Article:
Docker: A Whale becomes a Phoenix
From a down round and 75% headcount reduction to $50m revenue & accelerating growth
In 2019, after raising $300m from investors, open-source containerisation platform Docker realised their business model wasn't working. To give them time to pivot, insiders led a meaningful down round and reduced headcount by 75%. They replaced the CEO twice in a year.
In April 2022, Docker announced a $150m raise at a $2.1bn valuation on the back of 4x yoy growth to $50m revenue. Today, Docker has more than 56,000 commercial customers, including over 70 percent of the Fortune 100.
Today, at a time journalists relish exposing difficulties at startups, it felt like a good opportunity to spotlight a turnaround story.
So what can we learn from Docker:
Find a fast-moving current and own the category
Docker’s brand and Containers are intimately linked. Containers only became ubiquitous when Docker launched in 2013 and made it considerably easier to package and deploy applications.
As businesses shifted to the cloud, Docker enabled developers to create a containerised version of their application that could run anywhere, whether it's on a developer's laptop, a test server, or in production.
By catching a fast-moving current early, Docker captured mindshare and owned the category. When developers think of containers they think of Docker.
Don't plug and play someone else's business model. Find the right business model for you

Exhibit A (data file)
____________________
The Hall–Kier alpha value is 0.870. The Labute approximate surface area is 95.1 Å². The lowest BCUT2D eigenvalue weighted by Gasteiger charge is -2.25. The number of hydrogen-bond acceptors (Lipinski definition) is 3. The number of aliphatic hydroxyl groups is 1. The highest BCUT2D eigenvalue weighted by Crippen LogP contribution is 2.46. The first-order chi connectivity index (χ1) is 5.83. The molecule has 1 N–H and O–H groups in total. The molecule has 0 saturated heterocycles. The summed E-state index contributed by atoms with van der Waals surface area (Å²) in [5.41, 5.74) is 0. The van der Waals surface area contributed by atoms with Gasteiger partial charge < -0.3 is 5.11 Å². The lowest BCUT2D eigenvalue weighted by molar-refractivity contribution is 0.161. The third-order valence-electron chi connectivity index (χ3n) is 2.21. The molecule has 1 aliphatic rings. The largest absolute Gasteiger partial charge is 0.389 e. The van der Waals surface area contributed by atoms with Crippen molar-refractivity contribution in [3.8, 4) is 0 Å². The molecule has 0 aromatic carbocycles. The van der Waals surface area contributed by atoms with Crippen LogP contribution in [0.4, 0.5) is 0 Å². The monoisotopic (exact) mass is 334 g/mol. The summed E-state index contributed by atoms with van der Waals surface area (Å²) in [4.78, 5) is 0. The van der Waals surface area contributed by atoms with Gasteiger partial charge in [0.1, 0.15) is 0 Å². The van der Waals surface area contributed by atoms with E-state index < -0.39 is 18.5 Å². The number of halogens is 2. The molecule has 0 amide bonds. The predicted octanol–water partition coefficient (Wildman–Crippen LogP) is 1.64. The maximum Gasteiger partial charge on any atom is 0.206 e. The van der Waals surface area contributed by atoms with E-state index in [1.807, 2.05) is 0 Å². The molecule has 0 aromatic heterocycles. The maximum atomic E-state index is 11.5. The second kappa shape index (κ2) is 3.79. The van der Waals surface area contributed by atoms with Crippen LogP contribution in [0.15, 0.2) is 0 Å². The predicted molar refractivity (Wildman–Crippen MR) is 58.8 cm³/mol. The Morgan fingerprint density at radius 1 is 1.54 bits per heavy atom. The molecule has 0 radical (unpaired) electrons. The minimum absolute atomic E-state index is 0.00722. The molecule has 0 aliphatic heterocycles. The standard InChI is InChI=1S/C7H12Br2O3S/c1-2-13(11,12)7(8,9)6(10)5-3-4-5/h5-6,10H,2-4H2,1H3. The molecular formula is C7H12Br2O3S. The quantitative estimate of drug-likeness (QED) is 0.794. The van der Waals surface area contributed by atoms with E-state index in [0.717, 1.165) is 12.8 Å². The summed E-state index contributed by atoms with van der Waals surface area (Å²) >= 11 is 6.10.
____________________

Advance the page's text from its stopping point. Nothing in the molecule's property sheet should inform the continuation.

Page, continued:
The first generation of open-source startups monetised in similar ways. Give the tools to developers for free and charge Enterprises for a Managed Service offering.
Docker tried to plug and play this model by offering an enterprise container orchestration solution. However, Kubernetes launched its own free open-source container orchestration platform and commoditised this feature set, killing Docker's business model.
In 2019, Docker pivoted to refocus on their core audience — developers. Paid features make it easy for developers to build applications for and ship to Kubernetes securely, whether it's on premise or in the cloud.
Stay focused on the user
To pick yourself up after burning $300m and letting go of 75% of staff takes guts. But Docker management knew they'd built something their customers loved and refocused on building functionality those customers were willing to pay for.
While the next few years will be tough for many, staying focussed on deeply understanding and delighting customers gives a startup the best chance of emerging stronger on the other side.
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